Anticipating a new arrival is an incredibly exciting time - except, that is, for any…
Nappy changes get old and parents of toddlers look forward to the day when they are no longer necessary. You can avoid toilet trouble if you follow our advice on how to toilet train your toddler.
Even if you are ready for potty training, your child may not be. Unless your little one is able to make the transition both emotionally and physically, toilet training could end up taking longer than it should. Toddlers are usually ready at around 1½ to 2 years, girls are often ready before boys, and bowel control may take a while to master, so be patient. Watch for signs that your child is ready, such as letting you know their nappy needs changing. Many parents try to potty train in warmer weather, so their toddler does not need to struggle with multiple layers of clothing. It is also a good idea not to attempt potty training if there are other emotional situations your toddler is dealing with, such as the birth of a sibling, or a family relocation. Also, make sure you begin potty training at a time when you are not stressed out or overly busy, because patience is imperative for successful potty training.
Toddlers are naturally curious. Get your toddler familiar with the toilet by taking him into the bathroom with you or letting him be with siblings. Let them flush the toilet and watch the water go down. Flushing scares some toddlers at first. You can also empty the contents of the dirty nappy into the toilet and let your toddler flush it. Your goal is to get them comfortable with the bathroom environment and familiar with the toilet.
If you are using a freestanding model with a removable bowl, place it as close to the toilet as possible. Have your toddler sit fully clothed on this potty while you use the bathroom. Another idea is to have your child sit on their potty seat when playing. This worked well with my daughter who was hesitant when it came to anything new and different. By the time we started potty training, her potty seat was an old friend. If you choose one that fits over a regular toilet seat, make sure you have a stool for their feet to make your toddler feel more secure.
Choose shirts and pants that do not snap at the crotch. Make sure your toddler can pull down his own pants and underwear. If you decide to use disposable training pants, make sure your child can take them off easily. Try building a desire for training pants by calling them “big girl” or “big boy” pants. As they progress in their potty training, take them shopping for colourful training pants with their favourite colour or character and build a desire for the next step.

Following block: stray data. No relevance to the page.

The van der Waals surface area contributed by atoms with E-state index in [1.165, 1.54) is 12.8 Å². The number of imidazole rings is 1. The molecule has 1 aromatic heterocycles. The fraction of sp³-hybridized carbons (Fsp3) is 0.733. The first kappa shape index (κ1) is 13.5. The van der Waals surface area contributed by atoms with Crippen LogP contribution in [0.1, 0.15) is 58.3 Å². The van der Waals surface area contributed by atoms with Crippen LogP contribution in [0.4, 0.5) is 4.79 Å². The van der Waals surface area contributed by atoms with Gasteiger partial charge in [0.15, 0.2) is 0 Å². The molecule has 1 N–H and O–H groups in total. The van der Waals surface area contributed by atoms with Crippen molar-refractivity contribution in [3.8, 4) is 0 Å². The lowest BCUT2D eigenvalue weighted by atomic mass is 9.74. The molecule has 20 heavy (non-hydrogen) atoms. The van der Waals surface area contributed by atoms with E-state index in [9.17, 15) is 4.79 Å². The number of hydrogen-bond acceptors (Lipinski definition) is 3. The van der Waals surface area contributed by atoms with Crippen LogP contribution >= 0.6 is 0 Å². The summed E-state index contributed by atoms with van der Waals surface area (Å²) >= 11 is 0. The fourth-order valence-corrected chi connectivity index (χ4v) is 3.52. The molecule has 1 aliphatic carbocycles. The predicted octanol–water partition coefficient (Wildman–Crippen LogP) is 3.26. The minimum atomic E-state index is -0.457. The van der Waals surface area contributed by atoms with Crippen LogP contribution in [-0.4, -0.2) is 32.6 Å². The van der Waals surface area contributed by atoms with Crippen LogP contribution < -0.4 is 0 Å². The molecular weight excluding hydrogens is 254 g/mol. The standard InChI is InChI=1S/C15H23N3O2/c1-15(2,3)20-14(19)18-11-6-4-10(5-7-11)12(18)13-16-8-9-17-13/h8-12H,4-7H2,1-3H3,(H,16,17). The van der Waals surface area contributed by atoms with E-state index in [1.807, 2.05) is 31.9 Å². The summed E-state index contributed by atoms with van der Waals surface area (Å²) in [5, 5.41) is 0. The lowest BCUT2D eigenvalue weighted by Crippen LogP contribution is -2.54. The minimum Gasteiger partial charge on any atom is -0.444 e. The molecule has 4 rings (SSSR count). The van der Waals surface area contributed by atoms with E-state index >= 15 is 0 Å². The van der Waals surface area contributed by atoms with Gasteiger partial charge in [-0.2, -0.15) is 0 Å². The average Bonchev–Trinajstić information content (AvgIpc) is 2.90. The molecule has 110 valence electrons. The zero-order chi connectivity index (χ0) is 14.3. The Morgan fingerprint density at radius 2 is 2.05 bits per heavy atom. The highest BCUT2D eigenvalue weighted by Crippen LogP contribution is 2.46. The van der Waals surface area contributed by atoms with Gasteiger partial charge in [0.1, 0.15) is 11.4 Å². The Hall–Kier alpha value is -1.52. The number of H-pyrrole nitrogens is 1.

Sit your toddler on the potty after changing a nappy and provide a toy. Do not make them stay on the potty but let them get down when they want. You may want to keep a few special toys close to the potty specifically for potty time. Once your toddler is comfortable sitting on the potty with clothes on, try with pants pulled down. You can also sit your toddler on the toilet when you are in the bathroom brushing teeth, shaving, and doing other bathroom tasks. Our son loved to sit on the potty and watch daddy shave. When your toddler is comfortable sitting on the toilet clothed, begin seating them on the toilet two or three times a day bare bottomed. When they get up in the morning, after meals, after nap, and just before bed are good times to do so. Also, watch for clues they need to go and put them on the potty immediately. If they use the potty, reinforce with praise or some type of reward. Be patient. It may take some time for your child to start using the potty consistently.
With patience and consistency, potty training does not need to be difficult. Remember not to ask your toddler if they need to go as a toddler favourite word is “no.” Simply practice, practice, practice, and praise, praise, praise!